Lawyers for the family of an American teenager killed in a 2006 suicide bombing in Tel Aviv urged a US court on Tuesday to reject an attempt by Israel
to muzzle a witness in an anti-terrorism case, court documents showed.
The lawsuit revolves around allegations that Bank of China knowingly allowed Palestinian terrorists to use its accounts to finance their operations, including the suicide attack
16-year-old Daniel Wultz, and 10 others. Bank of China denies the allegations.
The parent's filing revealed for the first time the existence of a secret unit run jointly by the Mossad, Shin Bet and National Security Council under the auspices of the Prime Minister's Office which is charged with blocking the transfer of funds to terror organizations.
The unit was established in 2002 and answered directly to then-Prime Minister Ariel Sharon
and Mossad head Meir Dagan. It was headed by Uzi Shaya and Shlomo Matalon.
According to a report filed by Yedioth Ahronoth's Nahum Barnea and Shimon Shiffer, the unit enlisted bereaved families and encouraged them to file civil lawsuits against financial institutions funneling money to the terror groups who had killed their loved ones.
The Israeli government for its part supplied them with incriminating intelligence information regarding the transactions, as well as offering the send security officials to testify on their behalf.
Scene of 2006 terror attack that killed Wultz (Photo: Michael Kremer)
Wultz's parents, who live in Florida, hoped that evidence from Shaya, a former Israeli intelligence officer, who allegedly told Chinese counterparts in 2005 about the suspicious bank transactions, would prove decisive.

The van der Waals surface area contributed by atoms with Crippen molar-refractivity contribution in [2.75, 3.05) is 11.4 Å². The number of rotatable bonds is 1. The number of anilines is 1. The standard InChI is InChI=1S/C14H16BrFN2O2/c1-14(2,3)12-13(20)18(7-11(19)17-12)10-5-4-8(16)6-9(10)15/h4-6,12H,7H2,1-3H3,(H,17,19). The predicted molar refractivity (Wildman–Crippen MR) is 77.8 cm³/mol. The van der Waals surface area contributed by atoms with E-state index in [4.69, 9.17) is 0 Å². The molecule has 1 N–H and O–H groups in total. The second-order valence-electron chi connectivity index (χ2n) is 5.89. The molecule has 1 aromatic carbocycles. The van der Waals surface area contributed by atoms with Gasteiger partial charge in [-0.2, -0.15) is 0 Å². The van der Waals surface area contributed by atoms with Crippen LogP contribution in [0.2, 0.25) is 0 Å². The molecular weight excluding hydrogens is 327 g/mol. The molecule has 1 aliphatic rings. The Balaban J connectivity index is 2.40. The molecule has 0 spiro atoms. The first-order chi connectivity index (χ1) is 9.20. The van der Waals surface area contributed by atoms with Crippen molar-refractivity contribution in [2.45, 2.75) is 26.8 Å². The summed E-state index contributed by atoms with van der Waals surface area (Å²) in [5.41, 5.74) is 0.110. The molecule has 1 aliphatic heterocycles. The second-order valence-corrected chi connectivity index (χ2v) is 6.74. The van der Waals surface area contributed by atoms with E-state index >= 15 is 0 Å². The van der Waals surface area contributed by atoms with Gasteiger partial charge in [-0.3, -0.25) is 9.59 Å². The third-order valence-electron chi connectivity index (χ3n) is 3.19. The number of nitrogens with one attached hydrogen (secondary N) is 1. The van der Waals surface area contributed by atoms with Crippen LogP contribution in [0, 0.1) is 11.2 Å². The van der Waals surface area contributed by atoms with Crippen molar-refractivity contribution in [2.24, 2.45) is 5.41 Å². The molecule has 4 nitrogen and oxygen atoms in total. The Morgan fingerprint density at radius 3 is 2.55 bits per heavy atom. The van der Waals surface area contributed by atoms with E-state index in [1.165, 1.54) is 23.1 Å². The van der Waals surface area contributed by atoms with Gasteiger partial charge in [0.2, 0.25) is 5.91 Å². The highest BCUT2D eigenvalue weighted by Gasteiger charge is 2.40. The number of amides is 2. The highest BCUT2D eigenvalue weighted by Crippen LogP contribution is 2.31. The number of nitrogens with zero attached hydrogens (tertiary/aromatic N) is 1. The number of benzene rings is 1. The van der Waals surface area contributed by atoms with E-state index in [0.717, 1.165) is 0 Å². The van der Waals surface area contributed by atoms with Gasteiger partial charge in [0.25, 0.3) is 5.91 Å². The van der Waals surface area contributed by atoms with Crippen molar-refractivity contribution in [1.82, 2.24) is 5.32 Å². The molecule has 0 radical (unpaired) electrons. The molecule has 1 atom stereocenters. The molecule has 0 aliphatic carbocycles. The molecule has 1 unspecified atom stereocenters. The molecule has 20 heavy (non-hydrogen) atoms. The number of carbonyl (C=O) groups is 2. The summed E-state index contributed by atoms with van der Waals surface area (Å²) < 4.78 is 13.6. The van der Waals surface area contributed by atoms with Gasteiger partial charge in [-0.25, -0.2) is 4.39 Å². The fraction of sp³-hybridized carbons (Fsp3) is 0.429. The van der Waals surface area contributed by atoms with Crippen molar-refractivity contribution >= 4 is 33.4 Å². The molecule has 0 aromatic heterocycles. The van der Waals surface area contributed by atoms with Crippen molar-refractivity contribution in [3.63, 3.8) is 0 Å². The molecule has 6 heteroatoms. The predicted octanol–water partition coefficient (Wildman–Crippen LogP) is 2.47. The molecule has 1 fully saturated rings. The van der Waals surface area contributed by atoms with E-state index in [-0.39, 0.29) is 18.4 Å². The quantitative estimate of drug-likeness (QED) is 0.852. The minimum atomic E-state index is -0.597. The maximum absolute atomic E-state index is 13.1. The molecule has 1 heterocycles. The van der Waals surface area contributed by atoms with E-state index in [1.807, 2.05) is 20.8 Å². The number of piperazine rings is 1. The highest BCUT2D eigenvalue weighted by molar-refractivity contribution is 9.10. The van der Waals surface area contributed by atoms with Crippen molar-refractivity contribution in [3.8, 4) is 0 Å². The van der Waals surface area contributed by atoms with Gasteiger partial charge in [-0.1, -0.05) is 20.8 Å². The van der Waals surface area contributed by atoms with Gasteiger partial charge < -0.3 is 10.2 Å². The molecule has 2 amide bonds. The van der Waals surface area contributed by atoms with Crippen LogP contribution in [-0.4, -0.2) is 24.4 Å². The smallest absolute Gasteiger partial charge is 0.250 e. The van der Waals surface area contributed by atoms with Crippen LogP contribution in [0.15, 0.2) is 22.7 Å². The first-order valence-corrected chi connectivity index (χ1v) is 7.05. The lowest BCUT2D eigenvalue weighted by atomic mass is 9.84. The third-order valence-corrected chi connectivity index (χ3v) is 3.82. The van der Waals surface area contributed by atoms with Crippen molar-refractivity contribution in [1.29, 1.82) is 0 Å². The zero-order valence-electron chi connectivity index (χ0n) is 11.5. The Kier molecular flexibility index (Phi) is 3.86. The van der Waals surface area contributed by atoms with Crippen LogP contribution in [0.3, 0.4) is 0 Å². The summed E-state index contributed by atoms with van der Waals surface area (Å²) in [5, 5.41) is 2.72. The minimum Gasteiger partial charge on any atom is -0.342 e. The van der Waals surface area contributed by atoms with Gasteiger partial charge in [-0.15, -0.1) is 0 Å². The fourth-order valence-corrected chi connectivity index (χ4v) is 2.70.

But in May 2013, Netanyahu, together with his wife and children, flew to China for a highly publicized state visit and the promise of Shaya's testimony evaporated. The family's lawyers, which learnt about Israel's
change of heart at a later date, were furious, and threatened to subpoena Shaya. The damage was done: The bereaved family felt betrayed and the US claimed that Israel abandoned the fight against terror.
After initially helping Wultz's parents prepare the US lawsuit against China's fourth largest lender, the Israeli government hit the brakes and filed a petition seeking to prevent Shaya from giving testimony.
The documents filed on Tuesday by the Wultz family lawyers and seen by Reuters, call on a US district court in Washington to reject the Israeli petition, accusing Prime Minister Benjamin Netanyahu
of buckling to pressure from China in the case.
Netanyahu with Chinese President Xi Jinping (Photo: AFP)
Yedioth Ahronoth revealed the affair in July, and in November Israel officially announced to the American court that it would not allow Shaya to testify. The latest development happened Tuesday when the Wultz family lawyers filed a long document to the court meant to undermine the Israeli government's case.